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Liberty Valence , written by

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According to a web reprint of Literature Film Quarterly, 2003 (by Metz, Walter) ,
the story of Liberty Valence was written by Dorothy Johnson, and appeared in a collection of short stories called "Indian Country" :

"Despite having won numerous awards for her fiction, and having received favorable reviews in both the popular and academic press, [Dorthy] Johnson is an unfamiliar author to most literary and film scholars.
Johnson was born in 1905. She attended Montana State University and received her B.A. in 1928. In 1935, she moved to New York City and worked for fifteen years as a magazine editor.

In 1950, she returned to Montana to work as the news editor of the Whitefish Pilot, a small local newspaper. In 1952, she accepted a post as an assistant professor of journalism at the University of Montana. Once in Montana in the early 1950s, Johnson began writing Western stories and publishing them in magazines such as Argosy, Collier's, Cosmopolitan, and The Saturday Evening Post.

In 1953, her first collection of stories was published [by Ballantine as the book] "Indian Country". This collection contains the short stories "The Man Who Shot Liberty Valence" and "A Man Called Horse," both of which would be made into Hollywood films.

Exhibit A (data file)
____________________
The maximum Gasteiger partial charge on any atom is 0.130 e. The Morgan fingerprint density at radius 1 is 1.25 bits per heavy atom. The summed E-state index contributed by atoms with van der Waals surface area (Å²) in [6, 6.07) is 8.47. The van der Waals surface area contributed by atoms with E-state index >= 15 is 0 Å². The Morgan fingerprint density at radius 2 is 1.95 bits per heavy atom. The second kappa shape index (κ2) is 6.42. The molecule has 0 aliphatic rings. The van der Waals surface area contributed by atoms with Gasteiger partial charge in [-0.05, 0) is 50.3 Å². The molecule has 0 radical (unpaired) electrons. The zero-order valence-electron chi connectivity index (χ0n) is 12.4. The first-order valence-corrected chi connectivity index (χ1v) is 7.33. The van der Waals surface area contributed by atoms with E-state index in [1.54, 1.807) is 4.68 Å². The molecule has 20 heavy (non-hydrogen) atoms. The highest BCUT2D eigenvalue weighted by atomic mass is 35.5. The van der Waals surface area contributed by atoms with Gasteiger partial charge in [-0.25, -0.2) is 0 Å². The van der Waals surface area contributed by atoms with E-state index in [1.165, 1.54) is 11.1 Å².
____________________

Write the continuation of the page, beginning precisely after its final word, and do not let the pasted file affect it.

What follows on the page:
In 1957, Ballantine published Johnson's second collection of short stories, titled The Hanging Tree. This collection is dominated by the eponymous novella, which serves as the source for Delmer Daves's 1959 film for Warner Bros [also called "The Hanging Tree"], starring Gary Cooper.
Beginning in the 1960s, Johnson began writing historical journalism, for both adult and children readers, mostly documenting the hardships of the Native American population in coping with the invasion of white settlers."

"Despite this impressive resume, Johnson's contribution to The Man Who Shot Liberty Valence is almost unknown within Ford criticism. This is largely due to the rapid acceptance of Ford into the pantheon of auteurs immediately after Sarris popularized the auteur theory in the early 1960s.
Sarris's essay on the auteur theory ("Notes on the Auteur Theory in 1962") and his laudatory review of The Man Who Shot Liberty Valence were both published in 1962. Johnson's neglect is an expected consequence in a critical milieu favoring the auteur theory; based on the notion that the director transcended the material given him, the auteur theory established a tradition of neglecting the source..."


Meta: Published Feb. 16, 2007, by Lyberty || home | dict